WASHINGTON — Some Democratic House members are planning to invite victims of sexual assault to President Donald Trump’s State of the Union address later this month to highlight the issue, according to an aide to a lawmaker who has been a prominent voice on sexual misconduct.
“Some members will be bringing survivors of sexual assault and advocates as their guests,” the aide to Rep. Lois Frankel, D-Fla., a leader of the Democratic Women’s Working Group in the House, told NBC News.
Party leaders generally don’t dictate who rank-and-file members can invite with the one guest ticket each lawmaker is given. And there’s still some uncertainty within Democratic ranks over where to draw the line between addressing sexual misconduct and turning the topic into a partisan political war.
Earlier this week, House Minority Leader Nancy Pelosi, D-Calif., pressured Frankel not to hold mock hearings with women who have accused Trump of sexual assault, an idea the Florida Democrat had floated at a private Democratic Steering and Policy Committee meeting Monday night.
Pelosi told Frankel and other Democrats that such a “hearing” — only official committees, which are run by Republicans, can hold hearings — would distract from a focus on victims across the country and on developing bipartisan efforts to craft legislation on sexual assault and harassment issues, according to two sources who were in the room.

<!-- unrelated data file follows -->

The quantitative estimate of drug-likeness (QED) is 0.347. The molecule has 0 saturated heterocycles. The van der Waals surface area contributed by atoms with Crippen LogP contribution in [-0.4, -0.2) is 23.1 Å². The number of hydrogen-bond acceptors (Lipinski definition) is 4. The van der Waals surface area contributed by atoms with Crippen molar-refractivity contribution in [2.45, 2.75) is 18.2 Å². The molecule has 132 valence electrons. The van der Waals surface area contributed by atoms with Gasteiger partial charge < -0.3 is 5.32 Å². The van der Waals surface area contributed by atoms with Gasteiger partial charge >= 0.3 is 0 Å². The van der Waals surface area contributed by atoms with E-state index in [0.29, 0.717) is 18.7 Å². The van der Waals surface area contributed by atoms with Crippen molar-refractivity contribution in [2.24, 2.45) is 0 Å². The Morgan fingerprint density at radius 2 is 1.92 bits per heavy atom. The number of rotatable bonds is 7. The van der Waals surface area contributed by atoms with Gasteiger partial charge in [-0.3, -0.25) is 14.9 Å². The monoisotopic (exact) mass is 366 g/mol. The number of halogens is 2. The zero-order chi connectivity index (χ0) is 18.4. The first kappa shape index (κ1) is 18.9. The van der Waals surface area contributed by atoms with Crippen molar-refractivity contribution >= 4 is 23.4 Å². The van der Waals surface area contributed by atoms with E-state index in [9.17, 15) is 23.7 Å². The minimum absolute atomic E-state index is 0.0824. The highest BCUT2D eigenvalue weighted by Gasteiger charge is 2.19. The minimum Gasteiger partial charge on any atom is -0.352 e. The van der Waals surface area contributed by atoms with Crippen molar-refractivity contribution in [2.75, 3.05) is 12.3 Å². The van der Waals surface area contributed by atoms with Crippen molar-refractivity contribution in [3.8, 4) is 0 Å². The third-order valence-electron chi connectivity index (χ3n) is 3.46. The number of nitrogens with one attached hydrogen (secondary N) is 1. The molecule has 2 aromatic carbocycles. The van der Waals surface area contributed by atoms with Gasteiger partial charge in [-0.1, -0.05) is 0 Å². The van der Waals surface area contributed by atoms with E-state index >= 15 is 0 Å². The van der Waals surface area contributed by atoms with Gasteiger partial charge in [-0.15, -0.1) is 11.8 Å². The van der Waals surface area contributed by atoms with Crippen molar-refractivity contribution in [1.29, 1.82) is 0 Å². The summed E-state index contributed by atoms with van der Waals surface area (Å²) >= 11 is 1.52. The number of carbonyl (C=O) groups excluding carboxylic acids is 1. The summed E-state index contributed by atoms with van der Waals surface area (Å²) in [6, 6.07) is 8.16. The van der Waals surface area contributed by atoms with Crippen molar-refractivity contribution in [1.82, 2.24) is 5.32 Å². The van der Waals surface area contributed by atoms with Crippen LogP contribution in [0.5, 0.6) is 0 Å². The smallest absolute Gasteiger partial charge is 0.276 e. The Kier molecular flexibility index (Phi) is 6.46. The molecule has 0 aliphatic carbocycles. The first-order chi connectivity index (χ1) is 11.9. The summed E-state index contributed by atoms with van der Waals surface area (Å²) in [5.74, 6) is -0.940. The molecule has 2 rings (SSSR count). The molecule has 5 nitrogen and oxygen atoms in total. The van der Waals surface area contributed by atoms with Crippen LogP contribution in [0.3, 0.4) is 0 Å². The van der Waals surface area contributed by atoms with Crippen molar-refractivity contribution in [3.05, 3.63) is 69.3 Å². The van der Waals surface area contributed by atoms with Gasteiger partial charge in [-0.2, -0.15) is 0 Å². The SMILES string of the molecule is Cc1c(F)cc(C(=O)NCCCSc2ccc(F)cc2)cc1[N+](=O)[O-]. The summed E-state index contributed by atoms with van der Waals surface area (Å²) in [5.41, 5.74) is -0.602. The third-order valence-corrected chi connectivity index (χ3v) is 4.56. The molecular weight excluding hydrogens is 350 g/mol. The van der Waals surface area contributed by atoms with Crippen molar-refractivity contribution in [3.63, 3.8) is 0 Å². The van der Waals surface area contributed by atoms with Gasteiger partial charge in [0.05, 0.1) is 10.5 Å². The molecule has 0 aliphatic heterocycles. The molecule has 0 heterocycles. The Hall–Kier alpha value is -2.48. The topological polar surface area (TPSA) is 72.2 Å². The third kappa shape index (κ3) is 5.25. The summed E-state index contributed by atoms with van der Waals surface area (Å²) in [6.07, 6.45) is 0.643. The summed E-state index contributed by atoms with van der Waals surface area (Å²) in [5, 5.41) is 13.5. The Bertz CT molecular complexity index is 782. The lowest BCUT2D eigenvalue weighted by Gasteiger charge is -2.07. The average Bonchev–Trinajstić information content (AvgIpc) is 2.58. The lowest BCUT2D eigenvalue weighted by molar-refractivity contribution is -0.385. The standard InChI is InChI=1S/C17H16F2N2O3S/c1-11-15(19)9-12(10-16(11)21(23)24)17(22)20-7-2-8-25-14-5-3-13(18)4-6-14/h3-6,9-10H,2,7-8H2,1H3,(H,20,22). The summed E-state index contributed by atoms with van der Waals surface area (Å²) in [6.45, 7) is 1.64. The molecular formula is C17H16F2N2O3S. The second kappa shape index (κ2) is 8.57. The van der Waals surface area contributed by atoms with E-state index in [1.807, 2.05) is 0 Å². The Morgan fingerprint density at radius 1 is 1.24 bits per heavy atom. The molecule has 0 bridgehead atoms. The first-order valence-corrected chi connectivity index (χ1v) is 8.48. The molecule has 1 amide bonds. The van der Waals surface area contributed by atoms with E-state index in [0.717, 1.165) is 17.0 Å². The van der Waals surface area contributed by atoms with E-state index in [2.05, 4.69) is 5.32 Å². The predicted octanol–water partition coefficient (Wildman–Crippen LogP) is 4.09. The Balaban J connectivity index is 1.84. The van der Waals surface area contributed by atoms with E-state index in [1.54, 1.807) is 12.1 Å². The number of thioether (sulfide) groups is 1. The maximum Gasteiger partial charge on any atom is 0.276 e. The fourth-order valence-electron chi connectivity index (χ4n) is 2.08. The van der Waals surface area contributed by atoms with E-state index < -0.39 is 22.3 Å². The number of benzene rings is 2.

Frankel, who is holding a series of sessions on sexual assault under the auspices of the Democratic Women’s Working Group, has since backed down.
“The consensus of the Democratic Caucus, and Rep. Frankel’s strong belief as well, is to focus these hearings on women across all industries — from workers on factory floors to hotel rooms to restaurant kitchens,” the Frankel aide said Wednesday night. “Rep. Frankel is hopeful they will be productive and is working to make them a bipartisan effort.”
Already, members of the women’s working group are planning to wear black to the State of the Union on Jan. 30 to show their solidarity with victims of sexual assault.
Rep. Jackie Speier, D-Calif., who is working on a bipartisan bill designed to strengthen sexual misconduct prevention standards in the House, told NBC News that she is encouraging women and men of both parties to join the demonstration.
“This is a culture change that is sweeping the country, and Congress is embracing it,” she said.